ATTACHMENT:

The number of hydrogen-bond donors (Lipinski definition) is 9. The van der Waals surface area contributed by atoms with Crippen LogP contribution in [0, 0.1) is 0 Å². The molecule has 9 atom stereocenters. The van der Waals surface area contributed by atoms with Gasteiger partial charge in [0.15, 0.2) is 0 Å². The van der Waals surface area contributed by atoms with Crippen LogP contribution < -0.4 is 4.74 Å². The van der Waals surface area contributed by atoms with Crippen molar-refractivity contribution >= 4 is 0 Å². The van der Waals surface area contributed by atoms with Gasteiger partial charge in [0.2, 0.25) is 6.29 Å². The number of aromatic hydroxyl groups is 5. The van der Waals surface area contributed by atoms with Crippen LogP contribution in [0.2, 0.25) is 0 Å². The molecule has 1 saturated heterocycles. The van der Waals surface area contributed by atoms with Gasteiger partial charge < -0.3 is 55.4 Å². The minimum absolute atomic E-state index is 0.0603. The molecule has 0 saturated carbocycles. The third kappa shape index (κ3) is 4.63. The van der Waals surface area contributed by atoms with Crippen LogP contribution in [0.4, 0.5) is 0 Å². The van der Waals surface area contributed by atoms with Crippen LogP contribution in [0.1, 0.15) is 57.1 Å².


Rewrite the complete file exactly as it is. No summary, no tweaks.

The number of hydrogen-bond donors (Lipinski definition) is 9. The van der Waals surface area contributed by atoms with Crippen LogP contribution in [0, 0.1) is 0 Å². The molecule has 9 atom stereocenters. The van der Waals surface area contributed by atoms with Gasteiger partial charge in [0.15, 0.2) is 0 Å². The van der Waals surface area contributed by atoms with Crippen LogP contribution < -0.4 is 4.74 Å². The van der Waals surface area contributed by atoms with Crippen molar-refractivity contribution >= 4 is 0 Å². The van der Waals surface area contributed by atoms with Gasteiger partial charge in [0.2, 0.25) is 6.29 Å². The number of aromatic hydroxyl groups is 5. The van der Waals surface area contributed by atoms with Crippen LogP contribution in [0.2, 0.25) is 0 Å². The molecule has 1 saturated heterocycles. The van der Waals surface area contributed by atoms with Gasteiger partial charge < -0.3 is 55.4 Å². The minimum absolute atomic E-state index is 0.0603. The molecule has 0 saturated carbocycles. The third kappa shape index (κ3) is 4.63. The van der Waals surface area contributed by atoms with Crippen LogP contribution in [0.4, 0.5) is 0 Å². The van der Waals surface area contributed by atoms with Crippen LogP contribution in [0.1, 0.15) is 57.1 Å².